Cover Test
The cover test is performed to measure how well the eyes work together. It is a simple test in which the eye care doctor asks you to fixate on a near or distant object. He covers one eye, pauses, and then uncovers it. He is evaluating your eye as it is uncovered, as it refixates on the target. This test helps to detect crossed eyes, (strabismus) lazy eye, (amblyopia) or a decrease in depth perception.

Retinoscopy is a test that gives your eye doctor a way to measure refraction, or your need for glasses. It is usually performed early in an exam to estimate the patient’s prescription for glasses. In most cases, the doctor will have you look at a very distant object, such as the large “E” on the eye chart. A device called a retinoscope will then be shown into your eyes. A prescription will be determined based on the degree of light reflecting off of the retina, usually fairly accurately. In addition to giving your doctor a starting point, it is also particularly helpful in young children and adults that may not be able to communicate effectively.

Most people remember refraction as the part of an exam in which the doctor asks the patient, “Which lens is better, one or two?” Refraction is a subjective test to measure nearsightedness, farsightedness, astigmatism or presbyopia. The doctor places an instrument, called a phoropter, in front of your eyes. A series of lens comparisons are shown to you. The doctor will ask you which lens is more clear. The results of the refraction test are primarily what the doctor uses to develop your final eyeglass or contact lens prescription.

Slit Lamp Examination
The doctor uses an instrument called a slit lamp, also called a biomicroscope, to examine the front (anterior segment) and back (posterior segment) part of the eye to evaluate the overall health of the eye. The instrument magnifies your eyes many times and uses a bright light to illuminate the eye structures. Each part of the eye, including the eyelids and eyelashes, conjunctiva, cornea, iris, crystalline lens and anterior chamber, is examined in a methodical manner to reveal any defects or diseases. Cataracts can be diagnosed using the slit lamp.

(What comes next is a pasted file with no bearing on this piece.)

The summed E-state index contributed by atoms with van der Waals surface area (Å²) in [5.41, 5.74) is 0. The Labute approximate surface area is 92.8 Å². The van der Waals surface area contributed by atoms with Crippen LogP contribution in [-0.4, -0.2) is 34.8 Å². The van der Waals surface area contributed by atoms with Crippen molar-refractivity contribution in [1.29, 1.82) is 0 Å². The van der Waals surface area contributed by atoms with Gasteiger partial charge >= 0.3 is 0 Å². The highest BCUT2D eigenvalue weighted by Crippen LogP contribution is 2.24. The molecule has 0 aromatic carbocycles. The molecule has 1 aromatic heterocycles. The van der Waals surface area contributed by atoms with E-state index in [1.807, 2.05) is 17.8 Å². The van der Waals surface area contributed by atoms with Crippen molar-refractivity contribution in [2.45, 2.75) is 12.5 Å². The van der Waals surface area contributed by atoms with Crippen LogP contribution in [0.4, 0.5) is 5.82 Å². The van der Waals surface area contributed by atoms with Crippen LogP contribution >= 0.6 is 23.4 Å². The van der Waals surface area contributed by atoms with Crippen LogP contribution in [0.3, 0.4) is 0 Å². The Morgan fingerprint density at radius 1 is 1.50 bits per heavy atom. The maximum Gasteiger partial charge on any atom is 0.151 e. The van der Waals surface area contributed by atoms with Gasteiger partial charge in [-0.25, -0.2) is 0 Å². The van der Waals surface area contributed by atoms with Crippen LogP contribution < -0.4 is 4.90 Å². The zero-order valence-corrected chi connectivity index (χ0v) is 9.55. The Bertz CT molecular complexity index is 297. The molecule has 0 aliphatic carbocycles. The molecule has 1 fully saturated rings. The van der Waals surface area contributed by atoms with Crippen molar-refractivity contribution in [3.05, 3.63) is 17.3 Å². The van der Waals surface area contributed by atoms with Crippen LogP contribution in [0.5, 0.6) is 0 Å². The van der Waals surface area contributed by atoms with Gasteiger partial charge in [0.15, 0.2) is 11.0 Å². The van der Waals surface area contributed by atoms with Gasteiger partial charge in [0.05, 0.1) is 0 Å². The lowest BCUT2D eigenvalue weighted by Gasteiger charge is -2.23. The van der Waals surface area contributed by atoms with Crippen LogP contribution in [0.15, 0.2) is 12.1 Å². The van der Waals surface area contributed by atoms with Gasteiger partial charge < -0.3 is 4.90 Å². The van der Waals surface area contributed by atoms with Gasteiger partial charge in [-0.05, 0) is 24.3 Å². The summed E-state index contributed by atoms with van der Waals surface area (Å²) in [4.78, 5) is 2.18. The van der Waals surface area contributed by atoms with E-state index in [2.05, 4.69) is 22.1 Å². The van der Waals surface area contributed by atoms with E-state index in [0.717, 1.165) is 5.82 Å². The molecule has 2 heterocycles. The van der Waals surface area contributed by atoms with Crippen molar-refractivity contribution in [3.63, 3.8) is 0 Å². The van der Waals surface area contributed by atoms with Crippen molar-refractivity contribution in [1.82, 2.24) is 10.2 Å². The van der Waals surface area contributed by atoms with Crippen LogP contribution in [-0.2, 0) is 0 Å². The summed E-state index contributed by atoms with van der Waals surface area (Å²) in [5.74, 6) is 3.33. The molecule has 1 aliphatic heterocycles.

Tonometry is the measurement of the eye’s pressure, better known as IOP – intraocular pressure. Your eye doctor will instill a drop of anesthetic into your eye. He will then place a small amount of fluroscein (yellow dye) into the eye. A small device called a tonometer is moved close to the eye so that it gently touches the cornea, measuring the pressure of the eye. If eye pressure is higher than normal, your risk of developing glaucoma increases. (Some physicians prefer to measure eye pressure with the “air puff” test. A non-contact tonometer (NCT) determines eye pressure with a painless puff of air.)

Dilated Fundus Examination
The dilated fundus examination is usually the last step in a comprehensive eye examination. Your eye doctor will administer special eye drops to dilate your pupils. This increases the size of your pupil, giving the doctor a larger window in which to inspect the internal eye heath. The doctor is able to examine the vitreous, optic nerve, blood vessels, macula and retina. An instrument called a binocular indirect ophthalmoscope is worn on the doctor’s head. This frees the doctor’s hands to use a powerful lens to focus light emitted from the ophthalmoscope into the eye. With this instrument, the image is a bit smaller but the field of view is much larger, allowing the doctor to view the entire retina. The dilated fundus examination is a crucial part of an eye exam, as many eye diseases can be detected during the test.

It is important to remember that because your eye care professional does not use all the diagnostic tests available to them, it does not mean that your eye examination was incomplete.  The diagnostic tests used are based on your eye care history and any symptoms that you may be exhibiting.  Having regular eye examinations is critical to effective eye and vision care.